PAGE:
His take, from the Miami Herald:

Florida traded Crouse to the Coyotes last summer as part of a salary cap dump; Arizona took on the final three years and $16.5-million of Dave Bolland’s contract in exchange for a top prospect — in this case, Crouse.

“We got criticized for giving up on a great young prospect but we had to,” Rowe said. “That contract was strangling us, cap-wise. …

“When we traded him, our scouts were furious. I’m not going to lie. But we had to do something and that was trade Lawson. I’m sure, to this day, he’s still sour about it.”

Crouse, who Florida took 11th overall at the 2015 draft, has five goals and 11 points through 64 games this year, averaging 11:50 TOI per night. Those numbers don’t jump off the page, but they do need to be taken in context — Crouse is only 19 years old, and the 10th-youngest player to play in the NHL this season.

Bolland, meanwhile, hasn’t played since December of 2015, due to a variety of back and ankle injuries. His time in Florida was largely forgettable — after scoring the $27.5 million pact, he played just 78 games in a Panthers uniform, scoring 28 points.  It’s widely regarded as the worst deal GM Dale Tallon has made during his time with the organization.

Shortly after taking on his contract, Coyotes GM John Chayka said Bolland wouldn’t be healthy for the “foreseeable future.” The 30-year-old has two years remaining on his deal, at $5.5 million annually.

 

Arizona lawmaker suggests Coyotes pledge more money for new arena

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Arizona Senate President Steve Yarbrough does not expect a piece of legislation to pass that would give the Coyotes millions of dollars in public financing to build a new arena.

That being said, Yarbrough thinks the Coyotes may be able to gain some “traction” if they offer to put in more of their own money.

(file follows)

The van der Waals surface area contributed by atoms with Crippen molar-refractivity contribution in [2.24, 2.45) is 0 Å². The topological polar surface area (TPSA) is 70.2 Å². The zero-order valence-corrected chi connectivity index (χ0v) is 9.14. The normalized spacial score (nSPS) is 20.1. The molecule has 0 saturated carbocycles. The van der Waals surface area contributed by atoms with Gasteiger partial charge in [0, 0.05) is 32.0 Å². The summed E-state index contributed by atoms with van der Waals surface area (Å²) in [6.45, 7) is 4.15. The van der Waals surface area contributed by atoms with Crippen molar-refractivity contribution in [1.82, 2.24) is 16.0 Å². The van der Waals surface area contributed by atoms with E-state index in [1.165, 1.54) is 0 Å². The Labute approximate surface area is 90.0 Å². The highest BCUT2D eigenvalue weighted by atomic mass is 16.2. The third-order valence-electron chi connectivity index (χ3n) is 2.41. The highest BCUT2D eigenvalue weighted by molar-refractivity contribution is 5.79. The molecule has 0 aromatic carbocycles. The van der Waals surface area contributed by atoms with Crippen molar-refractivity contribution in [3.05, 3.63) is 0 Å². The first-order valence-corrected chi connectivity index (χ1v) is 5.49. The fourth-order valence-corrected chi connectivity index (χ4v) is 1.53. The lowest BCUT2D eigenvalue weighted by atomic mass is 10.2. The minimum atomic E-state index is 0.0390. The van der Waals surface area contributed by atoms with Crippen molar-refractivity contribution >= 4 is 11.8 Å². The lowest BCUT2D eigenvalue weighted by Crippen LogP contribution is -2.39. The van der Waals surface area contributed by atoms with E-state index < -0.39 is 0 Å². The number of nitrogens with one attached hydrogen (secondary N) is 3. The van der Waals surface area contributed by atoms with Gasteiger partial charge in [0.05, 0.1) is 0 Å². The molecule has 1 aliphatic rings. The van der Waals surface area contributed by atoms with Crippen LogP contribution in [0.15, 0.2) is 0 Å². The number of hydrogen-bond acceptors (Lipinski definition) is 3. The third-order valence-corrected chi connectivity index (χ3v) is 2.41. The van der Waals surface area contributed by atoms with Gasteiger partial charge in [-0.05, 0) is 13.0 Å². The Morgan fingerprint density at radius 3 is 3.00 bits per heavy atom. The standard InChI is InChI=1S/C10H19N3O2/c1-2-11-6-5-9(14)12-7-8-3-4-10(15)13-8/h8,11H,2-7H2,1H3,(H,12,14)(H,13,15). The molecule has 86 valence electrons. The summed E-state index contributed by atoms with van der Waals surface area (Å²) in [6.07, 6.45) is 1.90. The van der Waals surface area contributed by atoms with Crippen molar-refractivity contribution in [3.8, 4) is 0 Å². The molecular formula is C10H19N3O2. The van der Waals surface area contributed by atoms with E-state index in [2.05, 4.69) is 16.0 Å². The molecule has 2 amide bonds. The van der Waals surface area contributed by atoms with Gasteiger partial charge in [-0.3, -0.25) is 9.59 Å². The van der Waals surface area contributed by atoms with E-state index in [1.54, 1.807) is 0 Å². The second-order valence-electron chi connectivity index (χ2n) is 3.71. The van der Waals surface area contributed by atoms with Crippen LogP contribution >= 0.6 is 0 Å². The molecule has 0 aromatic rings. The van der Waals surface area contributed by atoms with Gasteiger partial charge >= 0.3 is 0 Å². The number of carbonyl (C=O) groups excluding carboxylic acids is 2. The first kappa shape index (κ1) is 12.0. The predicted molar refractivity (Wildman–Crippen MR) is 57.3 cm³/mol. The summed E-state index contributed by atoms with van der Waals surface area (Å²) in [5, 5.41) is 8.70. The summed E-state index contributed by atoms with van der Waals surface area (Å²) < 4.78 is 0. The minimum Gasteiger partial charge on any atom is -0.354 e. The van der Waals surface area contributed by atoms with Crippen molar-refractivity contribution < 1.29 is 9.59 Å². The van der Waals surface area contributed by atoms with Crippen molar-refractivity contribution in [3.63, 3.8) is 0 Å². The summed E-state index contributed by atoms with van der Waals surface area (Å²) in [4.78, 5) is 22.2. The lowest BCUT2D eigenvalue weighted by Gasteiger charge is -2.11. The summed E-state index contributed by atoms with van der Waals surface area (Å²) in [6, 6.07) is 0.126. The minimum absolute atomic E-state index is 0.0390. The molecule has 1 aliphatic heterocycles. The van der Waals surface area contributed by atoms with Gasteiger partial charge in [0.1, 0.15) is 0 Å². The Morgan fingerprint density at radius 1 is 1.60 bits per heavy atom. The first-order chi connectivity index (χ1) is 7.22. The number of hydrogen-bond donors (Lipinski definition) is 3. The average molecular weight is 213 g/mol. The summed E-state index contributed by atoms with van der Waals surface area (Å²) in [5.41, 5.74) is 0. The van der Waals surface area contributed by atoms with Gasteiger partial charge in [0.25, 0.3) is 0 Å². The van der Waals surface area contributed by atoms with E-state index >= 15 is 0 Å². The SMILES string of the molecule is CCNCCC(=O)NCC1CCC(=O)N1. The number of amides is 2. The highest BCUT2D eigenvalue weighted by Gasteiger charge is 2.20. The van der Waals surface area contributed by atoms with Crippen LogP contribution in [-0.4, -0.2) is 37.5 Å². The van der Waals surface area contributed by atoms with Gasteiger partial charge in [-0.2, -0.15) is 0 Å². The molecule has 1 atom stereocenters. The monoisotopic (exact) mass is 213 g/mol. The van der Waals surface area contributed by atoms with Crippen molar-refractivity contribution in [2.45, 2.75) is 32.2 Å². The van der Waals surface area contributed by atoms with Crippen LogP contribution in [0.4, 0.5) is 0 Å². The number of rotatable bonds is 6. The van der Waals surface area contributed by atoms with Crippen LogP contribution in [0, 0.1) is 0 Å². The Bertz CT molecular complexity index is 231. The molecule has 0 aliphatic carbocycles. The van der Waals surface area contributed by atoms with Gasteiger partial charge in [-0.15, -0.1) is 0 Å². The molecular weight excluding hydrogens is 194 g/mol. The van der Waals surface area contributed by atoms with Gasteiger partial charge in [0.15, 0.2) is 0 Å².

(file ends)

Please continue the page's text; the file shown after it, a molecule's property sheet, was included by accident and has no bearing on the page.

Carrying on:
Under the current plan, the team has pledged $170 million of the arena’s total cost, which is estimated at almost $400 million. The difference would be made up by new sales taxes, plus $55 million from the still-to-be-determined host city.

“If you are getting no traction the way the bill is designed, you could see if the hockey team paid a greater portion,” Yarbrough told the Arizona Republic yesterday. “I have been around this business long enough to know that if it’s not working in this format, you change the format to make it more attractive.”

For their part, the Coyotes have not said whether they’d be willing to pay a greater portion of the project, only that they’ll continue to “work hard to find a viable arena solution in the greater Phoenix area, a market that both the club and the NHL believe is a strong hockey market capable of supporting a successful NHL franchise.”

Related: Bettman says Coyotes “cannot and will not remain in Glendale”

Into the fire: Halak, recalled yesterday, starts for Isles in Pittsburgh

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A little scene setting for you.

New York heads into tonight’s massive game in Pittsburgh sitting two points back of Boston for the final wild card in the Eastern Conference. The Isles have two games in hand on the B’s — who are idle tonight — so a win could move them into a playoff spot.

As such, the Isles will start a goalie that hasn’t played in the NHL in 85 days.

Against the league’s highest-scoring offense.

The goalie in question is Jaroslav Halak, who’s spent the last three months playing for the Isles’ AHL affiliate in Bridgeport. Recalled yesterday, Halak will now face big league competition for the first time since Dec. 29, when he allowed four goals on 24 shots in a loss to Minnesota.

(Afterward, then-head coach Jack Capuano ripped Halak, saying he gave up “some soft goals to start” and “wasn’t sharp at all.”)

But Halak’s been really good in Bridgeport.

He’s posted a 17-7-1 record with a 2.15 GAA and .925 save percentage, and a pair of shutouts. And given how spotty Berube’s play has been as Greiss’ backup, the Isles really had no other choice than to recall Halak.

The club is in the midst of a compacted part of the schedule. Greiss was excellent in Wednesday’s win over the Rangers — stopping 34 of 36 shots in a 3-2 victory — but he was also busy.

The Isles are in Pittsburgh tonight, then host the Bruins on Saturday — another massive game — then host the Preds on Monday. It’s a compact part of the schedule, and Berube’s struggles have rendered him virtually unplayable, given how meaningful the games are (and, to borrow a timeless cliche, how vital points are at this time of the year.)

So it’s Halak tonight, and possibly more down the stretch.